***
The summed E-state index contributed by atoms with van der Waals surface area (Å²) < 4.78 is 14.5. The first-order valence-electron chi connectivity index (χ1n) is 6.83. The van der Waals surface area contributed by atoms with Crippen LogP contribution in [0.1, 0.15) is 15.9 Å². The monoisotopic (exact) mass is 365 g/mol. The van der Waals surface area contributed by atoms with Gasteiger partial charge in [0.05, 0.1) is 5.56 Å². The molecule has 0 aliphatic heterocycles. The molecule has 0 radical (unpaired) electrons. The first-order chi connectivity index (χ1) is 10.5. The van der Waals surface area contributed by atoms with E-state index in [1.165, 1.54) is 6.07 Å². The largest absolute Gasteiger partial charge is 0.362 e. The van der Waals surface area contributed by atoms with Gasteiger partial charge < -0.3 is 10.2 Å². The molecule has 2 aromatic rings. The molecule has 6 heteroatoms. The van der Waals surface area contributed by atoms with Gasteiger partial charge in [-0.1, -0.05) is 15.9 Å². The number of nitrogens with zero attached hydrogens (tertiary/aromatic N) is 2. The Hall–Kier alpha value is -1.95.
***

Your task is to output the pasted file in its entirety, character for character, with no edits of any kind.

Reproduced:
The summed E-state index contributed by atoms with van der Waals surface area (Å²) < 4.78 is 14.5. The first-order valence-electron chi connectivity index (χ1n) is 6.83. The van der Waals surface area contributed by atoms with Crippen LogP contribution in [0.1, 0.15) is 15.9 Å². The monoisotopic (exact) mass is 365 g/mol. The van der Waals surface area contributed by atoms with Gasteiger partial charge in [0.05, 0.1) is 5.56 Å². The molecule has 0 aliphatic heterocycles. The molecule has 0 radical (unpaired) electrons. The first-order chi connectivity index (χ1) is 10.5. The van der Waals surface area contributed by atoms with E-state index in [1.165, 1.54) is 6.07 Å². The largest absolute Gasteiger partial charge is 0.362 e. The van der Waals surface area contributed by atoms with Gasteiger partial charge < -0.3 is 10.2 Å². The molecule has 2 aromatic rings. The molecule has 6 heteroatoms. The van der Waals surface area contributed by atoms with Gasteiger partial charge in [-0.1, -0.05) is 15.9 Å². The number of nitrogens with zero attached hydrogens (tertiary/aromatic N) is 2. The Hall–Kier alpha value is -1.95.